For the last several years, Red Bull Sound Select has put on their annual music festival 30 Days in LA. In 2017, the well loved tradition has migrated to Chicago but Los Angeles isn’t entirely left out of the dust. This time around, Red Bull Music Academy (RBMA) is taking center stage. Known for nurturing up-and-coming talents and presenting the more artistic sides of their Sound Select partners, RBMA offers audiences an opportunity to learn from and witness the best of the best in their industry. Ranging from a discussion with St. Vincent about the visuals that coincide with her latest album Masseducation to a peek inside a studio session with master engineer Bernie Grundman, RBMA provides a diverse insight into the business like never before.
The one panel that spoke to me the most was Edgar Wright’s discussion on his favorite music moments in film, particularly because I’ve followed Wright’s career from the beginning. Wright has had an impressive year with his film Baby Driver that was touted around as a musical action movie, even being called “An American in Paris on wheels and crack and smoke” by fellow director Guillermo del Toro. Baby Driver filled that gap of the runaway indie summer hit that was not only satisfying from a technical aspect but also as a crowd pleaser. And the number one thing that everyone couldn’t stop talking about was its soundtrack.
There are few directors that have been able to seamlessly integrate music within their films. Martin Scorsese, Quentin Tarantino, and Cameron Crowe are some that come to mind. And of course: Edgar Wright. Wright pulls it off in a completely different way than the others though, meticulously curating the music, breaking it apart, and executing it uniquely on screen. So when he had to curate his favorite musical moments in film, it wasn’t a surprise that his choices also seemed to effortlessly blend together to tell the narrative of how they accumulated into the end product of Baby Driver.
Bouncing back and forth between a scene from one of his favorite movies to a scene from one of his own, Wright’s inspirations are apparent but it also showcases his ability to take those inspirations, personalize them, and eventually elevate them.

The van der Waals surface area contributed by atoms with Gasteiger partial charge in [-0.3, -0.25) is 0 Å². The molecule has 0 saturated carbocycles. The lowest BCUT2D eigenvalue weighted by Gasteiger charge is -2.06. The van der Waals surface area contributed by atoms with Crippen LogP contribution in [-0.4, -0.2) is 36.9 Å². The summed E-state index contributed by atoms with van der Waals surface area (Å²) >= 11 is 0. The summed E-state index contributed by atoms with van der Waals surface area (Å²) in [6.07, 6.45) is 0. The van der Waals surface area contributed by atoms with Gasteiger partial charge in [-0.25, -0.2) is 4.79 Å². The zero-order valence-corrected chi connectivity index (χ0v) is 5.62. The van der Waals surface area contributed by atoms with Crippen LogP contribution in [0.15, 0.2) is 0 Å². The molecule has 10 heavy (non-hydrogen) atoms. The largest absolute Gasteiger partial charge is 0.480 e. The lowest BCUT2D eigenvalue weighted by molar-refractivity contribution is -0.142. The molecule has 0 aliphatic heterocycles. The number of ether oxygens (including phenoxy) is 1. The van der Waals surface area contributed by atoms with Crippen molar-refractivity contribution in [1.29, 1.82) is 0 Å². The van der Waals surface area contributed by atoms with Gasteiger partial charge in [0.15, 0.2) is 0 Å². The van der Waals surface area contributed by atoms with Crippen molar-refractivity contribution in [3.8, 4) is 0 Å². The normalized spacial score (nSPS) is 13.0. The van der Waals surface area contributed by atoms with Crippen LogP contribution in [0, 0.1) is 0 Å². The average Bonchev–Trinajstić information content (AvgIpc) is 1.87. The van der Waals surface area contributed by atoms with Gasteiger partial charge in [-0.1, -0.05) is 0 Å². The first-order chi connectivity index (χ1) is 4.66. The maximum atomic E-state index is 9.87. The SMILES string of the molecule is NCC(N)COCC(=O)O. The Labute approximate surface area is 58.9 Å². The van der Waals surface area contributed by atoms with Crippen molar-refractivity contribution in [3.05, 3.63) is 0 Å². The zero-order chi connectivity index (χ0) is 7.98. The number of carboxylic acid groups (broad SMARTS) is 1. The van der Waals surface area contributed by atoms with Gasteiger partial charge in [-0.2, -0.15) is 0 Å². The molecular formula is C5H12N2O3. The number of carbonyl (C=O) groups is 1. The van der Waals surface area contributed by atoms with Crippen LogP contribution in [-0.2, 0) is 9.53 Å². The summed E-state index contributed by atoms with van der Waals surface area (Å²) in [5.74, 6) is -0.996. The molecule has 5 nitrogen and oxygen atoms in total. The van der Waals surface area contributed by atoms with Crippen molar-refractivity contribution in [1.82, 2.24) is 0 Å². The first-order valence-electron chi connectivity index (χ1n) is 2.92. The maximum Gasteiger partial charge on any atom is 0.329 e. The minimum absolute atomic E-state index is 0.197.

Going in chronological order, the first sequence he chose was a scene from Busby Berkeley’s 1934 classic, Dames which showed Wright’s appreciation for elaborate sets and practical, in-camera effects. The rest of the clips ranged from the transformation sequence from An American Werewolf in London set to Sam Cooke’s version of “Blue Moon” to Ligeti being used in the Jupiter and the Beyond sequence of 2001: A Space Odyssey. While learning about the making of and how these music moments influenced Wright’s work was fascinating, the best part of the whole discussion was seeing the music moments in his own work. From the fake shoot out scene in his TV show, Spaced, to his music video featuring Noel Fielding to the Queen sequence in Shaun of the Dead to the band battle in Scott Pilgrim, it was easy to see how inevitable Baby Driver was for Wright.
From the start, Edgar Wright has always been a visionary in his field. What the audience took away from that night at RBMA was a step-by-step process of how that vision was fully realized — and also a few more movies and songs to fall in love with.
Full list of Edgar Wright’s curated scenes:
“I Only Have Eyes For You” – Dames (1934)
Final Duel – The Good, The Bad, and The Ugly (1966)
Jupiter and the Beyond – 2001: A Space Odyssey (1968)
Transformation – An American Werewolf in London (1981)
“Modern Love” by David Bowie – Mauvais Sang (1986)
“Jump into the Fire” by Harry Nilsson – Goodfellas (1990)
“Star Guitar” by The Chemical Brothers – directed by Michel Gondry (2002)
The Red Bull Music Academy Festival runs Oct. 6-29 at various locations all over Los Angeles.